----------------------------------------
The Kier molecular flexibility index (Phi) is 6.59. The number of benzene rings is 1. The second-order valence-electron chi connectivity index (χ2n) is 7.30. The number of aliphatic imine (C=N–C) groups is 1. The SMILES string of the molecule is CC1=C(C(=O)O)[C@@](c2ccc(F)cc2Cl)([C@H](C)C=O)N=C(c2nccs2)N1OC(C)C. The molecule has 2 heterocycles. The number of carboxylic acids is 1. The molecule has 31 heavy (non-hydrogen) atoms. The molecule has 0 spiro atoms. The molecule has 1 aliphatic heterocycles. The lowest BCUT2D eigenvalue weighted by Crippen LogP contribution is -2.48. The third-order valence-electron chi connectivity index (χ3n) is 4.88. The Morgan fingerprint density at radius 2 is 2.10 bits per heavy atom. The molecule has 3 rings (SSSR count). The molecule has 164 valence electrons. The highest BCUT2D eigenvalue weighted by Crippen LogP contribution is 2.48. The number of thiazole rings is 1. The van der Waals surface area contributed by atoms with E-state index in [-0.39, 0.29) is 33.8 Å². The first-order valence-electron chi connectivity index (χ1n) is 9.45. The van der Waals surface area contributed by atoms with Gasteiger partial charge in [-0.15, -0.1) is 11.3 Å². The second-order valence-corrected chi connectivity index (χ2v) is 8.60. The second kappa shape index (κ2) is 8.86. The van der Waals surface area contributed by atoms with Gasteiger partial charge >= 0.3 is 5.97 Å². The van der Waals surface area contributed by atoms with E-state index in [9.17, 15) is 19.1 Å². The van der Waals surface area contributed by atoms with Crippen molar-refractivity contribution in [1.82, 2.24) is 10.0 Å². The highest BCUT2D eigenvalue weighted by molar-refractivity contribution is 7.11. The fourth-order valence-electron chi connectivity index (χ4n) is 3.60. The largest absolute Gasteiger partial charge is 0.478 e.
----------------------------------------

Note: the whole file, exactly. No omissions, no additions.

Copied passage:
The Kier molecular flexibility index (Phi) is 6.59. The number of benzene rings is 1. The second-order valence-electron chi connectivity index (χ2n) is 7.30. The number of aliphatic imine (C=N–C) groups is 1. The SMILES string of the molecule is CC1=C(C(=O)O)[C@@](c2ccc(F)cc2Cl)([C@H](C)C=O)N=C(c2nccs2)N1OC(C)C. The molecule has 2 heterocycles. The number of carboxylic acids is 1. The molecule has 31 heavy (non-hydrogen) atoms. The molecule has 0 spiro atoms. The molecule has 1 aliphatic heterocycles. The lowest BCUT2D eigenvalue weighted by Crippen LogP contribution is -2.48. The third-order valence-electron chi connectivity index (χ3n) is 4.88. The Morgan fingerprint density at radius 2 is 2.10 bits per heavy atom. The molecule has 3 rings (SSSR count). The molecule has 164 valence electrons. The highest BCUT2D eigenvalue weighted by Crippen LogP contribution is 2.48. The number of thiazole rings is 1. The van der Waals surface area contributed by atoms with E-state index in [-0.39, 0.29) is 33.8 Å². The first-order valence-electron chi connectivity index (χ1n) is 9.45. The van der Waals surface area contributed by atoms with Gasteiger partial charge in [-0.15, -0.1) is 11.3 Å². The second-order valence-corrected chi connectivity index (χ2v) is 8.60. The second kappa shape index (κ2) is 8.86. The van der Waals surface area contributed by atoms with Gasteiger partial charge >= 0.3 is 5.97 Å². The van der Waals surface area contributed by atoms with E-state index in [9.17, 15) is 19.1 Å². The van der Waals surface area contributed by atoms with Crippen molar-refractivity contribution in [1.82, 2.24) is 10.0 Å². The highest BCUT2D eigenvalue weighted by molar-refractivity contribution is 7.11. The fourth-order valence-electron chi connectivity index (χ4n) is 3.60. The largest absolute Gasteiger partial charge is 0.478 e.